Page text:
|Saturday, 24 January 2004|
possible al Qaeda link in assassination bids
DAVOS, Switzerland, Thursday (Reuters) President Pervez Musharraf said that Pakistan was investigating a "definite possibility" that al Qaeda ordered or carried out two attempts to assassinate him last month.
Musharraf, a key U.S. ally in the "war on terrorism" survived two attempts on his life in the space of two weeks last month. The second, on December 25, killed 15 people and wounded 45.
"We have unearthed a lot. We have in fact netted all the people directly involved in the action but we are trying to see who was behind them, the real links, as they say," Musharraf told reporters at the World Economic Forum in Davos, Switzerland.
"We think that yes, there is a definite possibility of some al Qaeda in the rear," he added. "We are now trying to see the linkage with our (Pakistani) extremist organisations, we need to establish that still." The president told politicians and business leaders that fighting sectarian and religious extremism in Pakistan was, alongside economic development, the toughest challenge he faced.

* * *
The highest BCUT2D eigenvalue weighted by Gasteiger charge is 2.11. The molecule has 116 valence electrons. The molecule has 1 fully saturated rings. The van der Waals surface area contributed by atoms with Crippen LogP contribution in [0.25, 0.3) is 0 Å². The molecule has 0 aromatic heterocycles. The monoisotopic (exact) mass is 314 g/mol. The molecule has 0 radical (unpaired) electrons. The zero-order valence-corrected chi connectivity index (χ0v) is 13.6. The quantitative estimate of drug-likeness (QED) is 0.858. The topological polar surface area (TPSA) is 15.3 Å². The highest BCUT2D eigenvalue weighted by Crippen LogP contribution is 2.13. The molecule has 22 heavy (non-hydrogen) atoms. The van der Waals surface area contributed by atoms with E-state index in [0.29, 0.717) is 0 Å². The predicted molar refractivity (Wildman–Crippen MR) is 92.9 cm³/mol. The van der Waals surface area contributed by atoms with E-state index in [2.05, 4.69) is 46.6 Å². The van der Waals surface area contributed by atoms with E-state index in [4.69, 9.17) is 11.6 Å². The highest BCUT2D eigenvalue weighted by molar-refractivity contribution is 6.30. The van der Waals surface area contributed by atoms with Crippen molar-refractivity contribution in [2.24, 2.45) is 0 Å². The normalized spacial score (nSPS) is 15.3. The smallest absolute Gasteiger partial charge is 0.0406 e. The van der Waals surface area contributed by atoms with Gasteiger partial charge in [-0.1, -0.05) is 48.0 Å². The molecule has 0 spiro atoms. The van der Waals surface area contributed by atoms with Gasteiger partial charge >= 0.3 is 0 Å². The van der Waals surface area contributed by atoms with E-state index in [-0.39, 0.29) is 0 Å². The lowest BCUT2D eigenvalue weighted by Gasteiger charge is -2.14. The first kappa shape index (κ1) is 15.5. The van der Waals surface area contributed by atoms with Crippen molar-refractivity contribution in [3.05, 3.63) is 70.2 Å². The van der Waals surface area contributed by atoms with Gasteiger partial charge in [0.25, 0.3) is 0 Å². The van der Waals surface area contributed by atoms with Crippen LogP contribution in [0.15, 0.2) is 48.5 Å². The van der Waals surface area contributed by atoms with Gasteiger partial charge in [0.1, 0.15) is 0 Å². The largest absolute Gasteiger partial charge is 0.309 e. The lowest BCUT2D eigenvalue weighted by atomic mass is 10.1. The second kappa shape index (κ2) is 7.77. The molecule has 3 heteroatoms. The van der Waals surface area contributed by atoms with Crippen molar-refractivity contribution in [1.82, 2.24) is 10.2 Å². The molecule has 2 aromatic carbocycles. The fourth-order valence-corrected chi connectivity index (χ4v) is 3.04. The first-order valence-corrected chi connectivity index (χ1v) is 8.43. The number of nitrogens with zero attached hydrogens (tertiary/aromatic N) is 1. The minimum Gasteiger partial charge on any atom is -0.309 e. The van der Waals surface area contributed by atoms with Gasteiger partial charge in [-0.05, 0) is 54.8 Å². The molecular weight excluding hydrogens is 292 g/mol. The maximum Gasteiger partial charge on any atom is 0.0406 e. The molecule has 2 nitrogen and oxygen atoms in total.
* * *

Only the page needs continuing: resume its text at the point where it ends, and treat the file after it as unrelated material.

Musharraf defended the effectiveness of military operations against Taliban and al Qaeda militants in the Pakistan-Afghan border area and said they would not re-emerge as a strategic threat, despite the failure to capture al Qaeda leader Osama bin Laden, the suspected mastermind of the September 11 attacks.
Musharraf said Pakistan was thoroughly investigating the suspected transfer of nuclear technology or know-how to Iran by individual scientists, an issue which the U.N.'s nuclear watchdog is also probing.
"Pakistan is an extremely responsible state. All the nuclear and missile assets, the strategic assets, are under total custodial control," he said.
He said nuclear transfers were an international problem, involving "an entire underworld".
Produced by Lake House